November 5, 2019
Rob Hamilton, senior project manager at George F. White, tells us why it’s essential the commercial rented sector has a properly planned and costed strategy to address Minimum Energy Efficiency Standards
In June of this year, the UK became the first major economy to pass laws to bring all greenhouse gas emissions to net zero by 2050. It’s an ambitious target that’s going to reach into all sectors.
From tackling the challenge of decarbonising our transport and heating systems, to increasing our power generation from renewables, there is a need for coordinated action to ensure that clean growth forms a key part of our industrial strategy.
More ambitious still, in April of this year, Newcastle followed Durham and Sunderland in declaring a climate emergency and setting its own target to be carbon neutral by 2030.
There is clearly an aim to lead from the front when it comes to tackling climate change. The North East is already a net exporter of electricity, producing more power than it uses, but as a region we are still seeking to exceed the national targets.
When apportioning blame to the ‘climate emergency’, it is easy to look to big industry; however, buildings in the UK are responsible for 40 per cent of the total carbon emissions and account for 40 per cent of the national energy demand. Increasing energy efficiency in buildings has been a vital part of the Government’s strategy to reach their emissions targets. It should be clear to everyone that the easiest route to net zero is to simply use less energy.
Improvements in the commercial rented sector have been targeted through the Minimum Energy Efficiency Standards, introduced in April of last year. The ‘MEES’ regulations state that properties with the lowest energy ratings, F and G, must carry out measures to improve the rating of the property before it renews or enters into a new tenancy. These standards will also apply to all existing tenancies from 2023, capturing long-term commercial leases. We estimate that 20 per cent of commercial property in England and Wales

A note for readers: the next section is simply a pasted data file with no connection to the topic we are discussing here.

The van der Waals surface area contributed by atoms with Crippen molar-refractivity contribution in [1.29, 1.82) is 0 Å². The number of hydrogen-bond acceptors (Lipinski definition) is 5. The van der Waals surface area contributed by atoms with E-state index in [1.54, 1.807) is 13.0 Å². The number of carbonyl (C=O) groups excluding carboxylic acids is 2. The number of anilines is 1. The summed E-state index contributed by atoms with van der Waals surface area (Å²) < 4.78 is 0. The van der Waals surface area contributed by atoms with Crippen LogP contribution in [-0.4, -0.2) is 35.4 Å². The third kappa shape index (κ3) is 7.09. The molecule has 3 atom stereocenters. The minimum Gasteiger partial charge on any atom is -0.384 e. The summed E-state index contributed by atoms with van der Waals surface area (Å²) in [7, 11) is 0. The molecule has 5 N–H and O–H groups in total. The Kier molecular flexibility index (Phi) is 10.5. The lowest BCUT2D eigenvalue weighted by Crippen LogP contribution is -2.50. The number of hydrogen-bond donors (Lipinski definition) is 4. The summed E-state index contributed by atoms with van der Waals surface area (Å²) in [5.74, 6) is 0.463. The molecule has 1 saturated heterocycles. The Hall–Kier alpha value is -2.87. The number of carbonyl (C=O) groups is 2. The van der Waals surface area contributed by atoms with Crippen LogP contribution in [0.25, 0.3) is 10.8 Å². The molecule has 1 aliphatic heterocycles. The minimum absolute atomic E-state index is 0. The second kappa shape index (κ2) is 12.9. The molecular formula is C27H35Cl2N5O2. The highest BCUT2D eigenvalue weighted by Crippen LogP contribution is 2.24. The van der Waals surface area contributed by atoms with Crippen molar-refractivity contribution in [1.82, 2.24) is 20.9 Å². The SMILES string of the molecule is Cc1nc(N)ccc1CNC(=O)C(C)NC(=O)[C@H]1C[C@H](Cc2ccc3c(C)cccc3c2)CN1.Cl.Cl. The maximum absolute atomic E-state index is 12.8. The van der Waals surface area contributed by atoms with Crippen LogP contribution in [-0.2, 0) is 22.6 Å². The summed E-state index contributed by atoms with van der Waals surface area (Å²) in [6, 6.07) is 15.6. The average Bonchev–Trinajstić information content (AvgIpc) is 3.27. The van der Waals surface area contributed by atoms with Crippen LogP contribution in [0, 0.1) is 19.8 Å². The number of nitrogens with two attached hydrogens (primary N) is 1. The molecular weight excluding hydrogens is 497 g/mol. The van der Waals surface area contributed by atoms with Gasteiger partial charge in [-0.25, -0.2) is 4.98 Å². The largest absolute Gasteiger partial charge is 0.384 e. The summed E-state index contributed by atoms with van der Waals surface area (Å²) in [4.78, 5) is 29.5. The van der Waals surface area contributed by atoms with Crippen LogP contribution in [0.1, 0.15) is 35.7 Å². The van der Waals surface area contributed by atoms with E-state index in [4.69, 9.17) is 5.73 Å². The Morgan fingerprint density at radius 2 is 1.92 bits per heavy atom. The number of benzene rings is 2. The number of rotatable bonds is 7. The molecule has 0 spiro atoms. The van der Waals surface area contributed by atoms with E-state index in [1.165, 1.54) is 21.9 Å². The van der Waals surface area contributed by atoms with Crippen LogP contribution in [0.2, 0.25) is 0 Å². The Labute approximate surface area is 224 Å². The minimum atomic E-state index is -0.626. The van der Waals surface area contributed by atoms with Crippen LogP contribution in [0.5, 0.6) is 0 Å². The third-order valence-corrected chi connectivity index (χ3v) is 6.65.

will fall below this standard, and the sector has been described by the Department for Business, Energy and Industrial Strategy as a “huge untapped area for improvements.”
Although the MEES regulations do not apply
to the sale of properties, we have seen a number of lenders increasingly concerned by low EPC ratings, and in some cases have required that the minimum standards are exceeded with a rating of a D for finance to be made available. This is
to safeguard against the expectation that the standards may be raised further to a D rating by 2025, and a C rating by 2030.
Property owners must look to their existing portfolio to understand their immediate,
and longer-term exposure to potential costs associated with required improvement measures. A properly planned and costed strategy will ensure that the benefits of improvements can
be maximised, rather than aiming for minimum compliance or using exceptions as a short-term fix.
Properties marketed with an EPC rating just above the threshold may become unattractive to potential tenants with an increasing emphasis on ‘green credentials’, and a realisation that more efficient buildings can significantly reduce running costs.
There are many ways to improve EPC ratings, from installing efficient heating and cooling systems, to replacing lighting following a properly calculated lighting design. We would encourage all property owners to seek professional advice early to fully understand the opportunities available.
George F. White
Please get in touch if you would like any advice on energy efficiency, renewable generation, or would like any information on our other commercial services.
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